Austin Osman Spare Exhibition

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Thanks to rabrazier for this:

The Austin Osman Spare exhibition will be at the Maas Gallery from the 1st to the 11th of November. The Gallery will also open on Saturday the 5th. Entrance is free.

The book “Borough Satyr” will be available in October. Written by the excellent Robert Ansell it will quickly increase in value.

The exhibition is also called Borough Satyr and at the moment the gallery cannot comfirm which works will appear, however if you log on to the Maas gallery homepage there are some downloadable images of Spare’s art which are unavailable elsewhere on the net; they print out well at A4 size. For details of the book or to register your interest in purchasing a copy, don’t walk but run to the Fulgur website.

Read More for details from the Maas Gallery site…
From the Maas Gallery site:

31st October to 11th November 2005

(come back later on to view the exhibits)

(Exhibition Opening Hours: 10am–5.30pm (also open Saturday 5th November))
Austin Osman Spare (1886-1956) is now a cult figure, a mixed blessing which threatens to overshadow his unique talents as one of the strangest and most powerful artists London has ever produced. This show – Spare’s triumphant return to the West End after a seventy-five year absence – redresses the balance in favour of his art.

Son of a policeman, Spare was hailed as a prodigy and became the enfant terrible of the Edwardian art world. He was extravagantly praised by Augustus John and John Singer Sargent, who is said to have described him as England’s greatest draughtsman. More ominously, George Bernard Shaw reportedly thought “Spare’s medicine is too strong for the normal man.” Spare went on to become an official war artist and to edit the journals Form and The Golden Hind, but during the 1920s he parted company with fame and fortune and retreated south of the river to spend the rest of his life there, living (in his own words) as “a swine with swine”.

Living in tenements and finally a basement, Spare had gone underground, at least from the vantage point of the contemporary art world. But these were some of his most fertile years, whether he was drawing his fellow Cockneys or pursuing his occult and sorcerous obsessions. It is the latter that have made him legendary, and his life has been mythologised until the London Borough of Lambeth seems like somewhere out of H.P. Lovecraft.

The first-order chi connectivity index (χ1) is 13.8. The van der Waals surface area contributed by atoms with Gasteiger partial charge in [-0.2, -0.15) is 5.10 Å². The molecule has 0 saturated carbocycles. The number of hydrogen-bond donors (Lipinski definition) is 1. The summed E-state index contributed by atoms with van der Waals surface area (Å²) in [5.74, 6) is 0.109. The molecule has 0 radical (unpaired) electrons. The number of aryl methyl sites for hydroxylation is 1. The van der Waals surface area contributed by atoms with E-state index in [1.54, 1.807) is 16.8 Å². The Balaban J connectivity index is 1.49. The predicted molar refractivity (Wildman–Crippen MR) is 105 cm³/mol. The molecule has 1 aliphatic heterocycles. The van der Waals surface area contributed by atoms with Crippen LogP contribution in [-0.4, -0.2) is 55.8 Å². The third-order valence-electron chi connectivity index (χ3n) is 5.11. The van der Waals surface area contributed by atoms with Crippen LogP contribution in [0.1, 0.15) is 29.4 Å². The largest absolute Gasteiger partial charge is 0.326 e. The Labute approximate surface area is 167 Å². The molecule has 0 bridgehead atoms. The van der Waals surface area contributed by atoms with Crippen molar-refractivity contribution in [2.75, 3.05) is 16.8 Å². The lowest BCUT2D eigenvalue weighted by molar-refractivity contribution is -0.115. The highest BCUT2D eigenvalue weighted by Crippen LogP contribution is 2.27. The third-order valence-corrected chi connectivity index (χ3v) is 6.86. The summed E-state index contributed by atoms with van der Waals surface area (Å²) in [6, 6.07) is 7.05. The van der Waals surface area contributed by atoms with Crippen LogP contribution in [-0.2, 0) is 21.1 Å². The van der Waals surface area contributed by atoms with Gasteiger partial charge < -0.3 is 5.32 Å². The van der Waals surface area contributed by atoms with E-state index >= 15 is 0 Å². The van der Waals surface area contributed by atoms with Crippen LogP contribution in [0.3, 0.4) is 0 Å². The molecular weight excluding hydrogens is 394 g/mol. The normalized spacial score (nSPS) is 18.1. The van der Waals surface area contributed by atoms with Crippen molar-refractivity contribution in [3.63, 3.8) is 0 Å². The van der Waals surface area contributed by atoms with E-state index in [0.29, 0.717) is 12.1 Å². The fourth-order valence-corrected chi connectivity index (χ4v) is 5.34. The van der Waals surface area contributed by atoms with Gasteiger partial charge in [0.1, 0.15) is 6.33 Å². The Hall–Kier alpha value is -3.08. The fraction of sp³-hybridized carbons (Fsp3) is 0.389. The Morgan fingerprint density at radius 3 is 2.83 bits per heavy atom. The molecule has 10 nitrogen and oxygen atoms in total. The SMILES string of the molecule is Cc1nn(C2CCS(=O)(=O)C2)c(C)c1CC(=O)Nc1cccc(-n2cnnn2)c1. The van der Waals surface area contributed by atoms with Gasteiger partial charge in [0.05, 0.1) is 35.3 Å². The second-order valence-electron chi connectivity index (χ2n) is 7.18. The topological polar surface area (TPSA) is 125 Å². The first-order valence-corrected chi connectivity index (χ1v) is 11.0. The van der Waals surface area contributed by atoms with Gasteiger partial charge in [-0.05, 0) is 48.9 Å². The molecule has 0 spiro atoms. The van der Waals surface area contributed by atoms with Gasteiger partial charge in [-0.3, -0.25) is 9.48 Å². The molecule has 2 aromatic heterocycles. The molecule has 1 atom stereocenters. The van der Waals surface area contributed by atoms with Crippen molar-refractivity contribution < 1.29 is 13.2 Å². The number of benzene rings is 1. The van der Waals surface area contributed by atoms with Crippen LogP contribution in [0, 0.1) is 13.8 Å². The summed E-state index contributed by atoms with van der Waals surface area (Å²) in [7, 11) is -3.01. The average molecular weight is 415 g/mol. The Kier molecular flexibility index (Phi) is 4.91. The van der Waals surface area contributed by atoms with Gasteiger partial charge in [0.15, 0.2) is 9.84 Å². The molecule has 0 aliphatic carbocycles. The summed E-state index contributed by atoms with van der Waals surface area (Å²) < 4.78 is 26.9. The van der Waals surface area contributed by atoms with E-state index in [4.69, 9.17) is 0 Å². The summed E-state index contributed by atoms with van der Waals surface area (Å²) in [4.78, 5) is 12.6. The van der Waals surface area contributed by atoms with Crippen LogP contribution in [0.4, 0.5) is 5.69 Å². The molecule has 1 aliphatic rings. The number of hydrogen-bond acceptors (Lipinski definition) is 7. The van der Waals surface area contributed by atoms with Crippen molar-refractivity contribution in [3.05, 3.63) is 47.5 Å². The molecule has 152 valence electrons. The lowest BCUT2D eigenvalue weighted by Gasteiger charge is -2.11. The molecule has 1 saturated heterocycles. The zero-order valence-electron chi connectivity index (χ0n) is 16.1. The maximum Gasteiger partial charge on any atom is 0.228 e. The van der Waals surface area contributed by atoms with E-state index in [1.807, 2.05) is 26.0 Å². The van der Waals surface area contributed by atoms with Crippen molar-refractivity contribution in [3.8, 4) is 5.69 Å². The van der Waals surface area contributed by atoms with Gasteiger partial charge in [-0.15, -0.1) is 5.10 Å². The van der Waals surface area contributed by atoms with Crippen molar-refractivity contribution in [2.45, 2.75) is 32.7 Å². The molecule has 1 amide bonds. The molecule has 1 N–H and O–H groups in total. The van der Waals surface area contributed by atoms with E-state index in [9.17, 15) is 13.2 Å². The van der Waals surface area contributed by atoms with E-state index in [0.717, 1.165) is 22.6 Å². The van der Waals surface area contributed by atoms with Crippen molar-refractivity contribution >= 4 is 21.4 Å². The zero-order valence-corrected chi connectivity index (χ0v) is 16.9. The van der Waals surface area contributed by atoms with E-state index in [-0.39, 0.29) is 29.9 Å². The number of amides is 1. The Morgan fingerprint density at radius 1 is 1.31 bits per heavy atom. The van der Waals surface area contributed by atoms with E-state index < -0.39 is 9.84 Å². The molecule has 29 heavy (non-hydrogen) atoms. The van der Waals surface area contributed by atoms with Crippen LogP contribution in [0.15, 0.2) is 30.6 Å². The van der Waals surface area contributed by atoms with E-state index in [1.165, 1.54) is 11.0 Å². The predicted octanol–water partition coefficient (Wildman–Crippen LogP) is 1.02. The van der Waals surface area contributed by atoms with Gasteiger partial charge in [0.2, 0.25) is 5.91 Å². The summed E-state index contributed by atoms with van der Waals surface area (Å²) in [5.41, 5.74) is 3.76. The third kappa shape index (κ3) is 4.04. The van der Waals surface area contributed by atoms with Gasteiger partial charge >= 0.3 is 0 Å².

Spare’s art, meanwhile, was also legendary. He was the man who could draw like Michelangelo, but sold his pictures for a few pounds apiece in local pubs. Excitable comparisons were made not just with Michelangelo but with Blake, Rembrandt and Durer, among others, often by viewers surprised to find that “real art” was still being made in the modern world.
Spare was an inspired figurative artist who straddled the centuries, moving from the aftermath of Beardsley, the Pre-Raphaelites, and Art Nouveau to become – at least in the eyes of critic Mario Amaya – the first Pop artist. One of the most remarkable things about his art is its extraordinary stylistic range, but it escapes any suspicion of pastiche by the sheer intensity with which he inhabits his different modes: all of them are unmistakably “Spare”, from hideous linear grotesques to radiant pastel nudes.
Spare experimented with automatic drawing some years before the surrealists adopted it, and later developed a technique of anamorphic distortion he termed “siderealism”, combining a sensuous line with an uncanny perspective to produce an exquisite Art Deco stylisation. He is impossible to pigeonhole, except as a genius; neither the Edwardian decadent nor the proto-Surrealist he has sometimes been presented as, he could almost have been invented to embody what Peter Ackroyd has called the “Cockney visionary tradition.”
The best of his work speaks for itself, especially seen in the flesh, with a finesse of touch and an auratic charge that all but defy reproduction. Reviewing a posthumous show, John Russell Taylor wrote “Dreamer of dreams or observer of film stars, Spare never seems to belong to the same world as the rest of us. He was at the very least a very rare and genuine eccentric; but so dazzling were his skills that he cannot be dismissed with the usual patronage.” His Times obituary noted “Of his technical mastery there can be no manner of doubt”, and very presciently added “The collection of his drawings may yet become a cult.”
Phil Baker

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